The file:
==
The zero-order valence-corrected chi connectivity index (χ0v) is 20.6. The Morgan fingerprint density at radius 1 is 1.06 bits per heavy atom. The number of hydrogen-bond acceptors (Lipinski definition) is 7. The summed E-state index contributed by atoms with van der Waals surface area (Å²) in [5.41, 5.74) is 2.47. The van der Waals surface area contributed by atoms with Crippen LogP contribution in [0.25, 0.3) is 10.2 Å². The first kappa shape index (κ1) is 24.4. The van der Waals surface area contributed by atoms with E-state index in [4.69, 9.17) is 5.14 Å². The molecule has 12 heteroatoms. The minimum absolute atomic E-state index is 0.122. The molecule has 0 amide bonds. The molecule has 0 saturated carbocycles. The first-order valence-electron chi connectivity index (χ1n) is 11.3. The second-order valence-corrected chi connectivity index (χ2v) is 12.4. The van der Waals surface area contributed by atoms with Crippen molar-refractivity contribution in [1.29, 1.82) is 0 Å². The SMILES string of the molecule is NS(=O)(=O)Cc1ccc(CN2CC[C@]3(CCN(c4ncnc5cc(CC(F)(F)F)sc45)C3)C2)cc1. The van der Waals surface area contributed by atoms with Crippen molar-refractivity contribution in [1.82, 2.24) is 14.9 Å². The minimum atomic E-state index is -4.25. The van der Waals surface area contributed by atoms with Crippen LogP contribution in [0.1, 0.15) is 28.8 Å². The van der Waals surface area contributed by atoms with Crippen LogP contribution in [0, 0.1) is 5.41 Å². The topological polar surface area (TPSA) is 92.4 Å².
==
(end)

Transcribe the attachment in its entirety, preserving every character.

The zero-order valence-corrected chi connectivity index (χ0v) is 20.6. The Morgan fingerprint density at radius 1 is 1.06 bits per heavy atom. The number of hydrogen-bond acceptors (Lipinski definition) is 7. The summed E-state index contributed by atoms with van der Waals surface area (Å²) in [5.41, 5.74) is 2.47. The van der Waals surface area contributed by atoms with Crippen LogP contribution in [0.25, 0.3) is 10.2 Å². The first kappa shape index (κ1) is 24.4. The van der Waals surface area contributed by atoms with E-state index in [4.69, 9.17) is 5.14 Å². The molecule has 12 heteroatoms. The minimum absolute atomic E-state index is 0.122. The molecule has 0 amide bonds. The molecule has 0 saturated carbocycles. The first-order valence-electron chi connectivity index (χ1n) is 11.3. The second-order valence-corrected chi connectivity index (χ2v) is 12.4. The van der Waals surface area contributed by atoms with Crippen molar-refractivity contribution in [1.29, 1.82) is 0 Å². The SMILES string of the molecule is NS(=O)(=O)Cc1ccc(CN2CC[C@]3(CCN(c4ncnc5cc(CC(F)(F)F)sc45)C3)C2)cc1. The van der Waals surface area contributed by atoms with Crippen molar-refractivity contribution in [1.82, 2.24) is 14.9 Å². The minimum atomic E-state index is -4.25. The van der Waals surface area contributed by atoms with Crippen LogP contribution in [0.1, 0.15) is 28.8 Å². The van der Waals surface area contributed by atoms with Crippen LogP contribution in [0, 0.1) is 5.41 Å². The topological polar surface area (TPSA) is 92.4 Å².